According to the district website, the “courses are offered in 15 industry sectors tied to local economic and workforce needs,” and they “provide high school students with skills necessary to succeed in post-secondary/college education, entry-level employment and/or career advancement. The instructional integration of academic and workplace skills provides career awareness and exploration, including paid and unpaid internship opportunities.”
The programs are taught by teachers with a minimum of five years of industry experience. Vandiver, for example, worked ten years as an intensive-care nurse before becoming a teacher. The seniors clustered around the computers in her classroom now have been with her for four years. In the spring, they’ll be the first class in the district to have completed a full four years of the Biomedical Innovations curriculum created by Project Lead the Way and adopted by the district when they were freshmen.
We have more technology than Pep Boys
Even with a new name, new curriculums, and updated facilities, many career and technical-education programs have been unable to shake the “VoTech” reputation.
“Those people out there still think we’re just a bunch of dirty people,” says 55-year-old Leonardo Zarate, who has taught auto -shop classes at Morse High School for 23 years.
We’re standing at the front of his classroom, where 25 boys and 1 girl sit at computer monitors taking a quiz entitled “Inspecting the Finish, Paint” from their I-CAR (Inter-Industry Conference on Auto Collision Repair) curriculum. Zarate wears a gray-blue button-down shirt, khaki trousers, and a tie imprinted with images of Tweety Bird, Daffy Duck, Marvin the Martian, and other Looney Tunes characters.
“Parents want their sons and daughters to be doctors and lawyers,” he says. “They don’t want them to go into auto repair. But we’re the smartest people in town. We see a problem and we think about how to fix it.”
These days, he explains, auto repair and refinishing is technologically advanced and requires computer-savvy technicians. He emphasizes that his program is called Auto Body Repair and Refinishing Technology, and that it also addresses a range of academic subjects.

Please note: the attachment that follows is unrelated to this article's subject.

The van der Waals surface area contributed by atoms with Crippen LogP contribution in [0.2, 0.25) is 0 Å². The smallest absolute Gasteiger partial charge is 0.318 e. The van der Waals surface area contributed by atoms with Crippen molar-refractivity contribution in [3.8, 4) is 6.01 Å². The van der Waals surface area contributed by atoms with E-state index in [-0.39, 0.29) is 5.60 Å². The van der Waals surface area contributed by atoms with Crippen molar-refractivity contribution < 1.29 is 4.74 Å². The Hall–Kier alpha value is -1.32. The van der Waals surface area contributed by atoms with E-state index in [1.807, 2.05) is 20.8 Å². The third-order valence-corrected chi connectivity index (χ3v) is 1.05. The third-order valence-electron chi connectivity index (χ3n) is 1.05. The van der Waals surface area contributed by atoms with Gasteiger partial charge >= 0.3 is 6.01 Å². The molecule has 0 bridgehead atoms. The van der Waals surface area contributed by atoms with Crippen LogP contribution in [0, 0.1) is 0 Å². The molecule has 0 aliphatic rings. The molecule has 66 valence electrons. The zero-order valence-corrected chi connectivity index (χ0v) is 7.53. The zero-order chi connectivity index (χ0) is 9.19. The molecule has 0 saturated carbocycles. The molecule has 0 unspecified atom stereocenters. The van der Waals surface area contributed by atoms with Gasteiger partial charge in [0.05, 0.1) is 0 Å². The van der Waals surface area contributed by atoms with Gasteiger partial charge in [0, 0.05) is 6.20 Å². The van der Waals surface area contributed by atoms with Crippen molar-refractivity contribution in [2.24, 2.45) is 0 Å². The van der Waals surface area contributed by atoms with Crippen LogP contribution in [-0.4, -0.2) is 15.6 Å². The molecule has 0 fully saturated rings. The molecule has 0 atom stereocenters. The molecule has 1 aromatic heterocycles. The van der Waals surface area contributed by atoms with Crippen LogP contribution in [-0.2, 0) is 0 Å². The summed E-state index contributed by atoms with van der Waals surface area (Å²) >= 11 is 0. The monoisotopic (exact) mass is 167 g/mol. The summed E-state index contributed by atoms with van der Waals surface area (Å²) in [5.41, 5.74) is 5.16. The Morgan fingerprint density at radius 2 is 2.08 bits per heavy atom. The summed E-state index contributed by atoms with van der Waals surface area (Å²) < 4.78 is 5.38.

“This is where art marries science,” he says. “There’s chemistry in mixing the plastic fillers, the putties, and the sealers. In the paint-mixing, you have color, hardener, and reducer. There’s math. You have to know how much for supplies, how much for labor, and you have to figure your profit. There’s physics. When you’re welding, you’re fusing two metals. There are 13 different types of metal in a car. And there’s English communication, when you have to order your parts and materials. And when you’re talking to the customer, of course.”
Zarate’s 135 students (spread through five classes) alternate between two weeks in the classroom and two weeks in the shop facility, performing such tasks as removing and replacing damaged panels; pulling, measuring, cutting, and welding damaged automotive structural parts; and preparing vehicles for new paint jobs.
“Some students who fall behind end up in my class,” he says. “And when they see that they can apply what they learn next week, they get excited.”
Leonardo Zarate with his students at Morse High School’s three-million-dollar facility for auto-body repair and refinishing
He calls a senior named John Abad up to the front of the room and instructs him to show me around the $3.7 million facility that opened last September. Abad started the program as a junior, a year before the facility opened.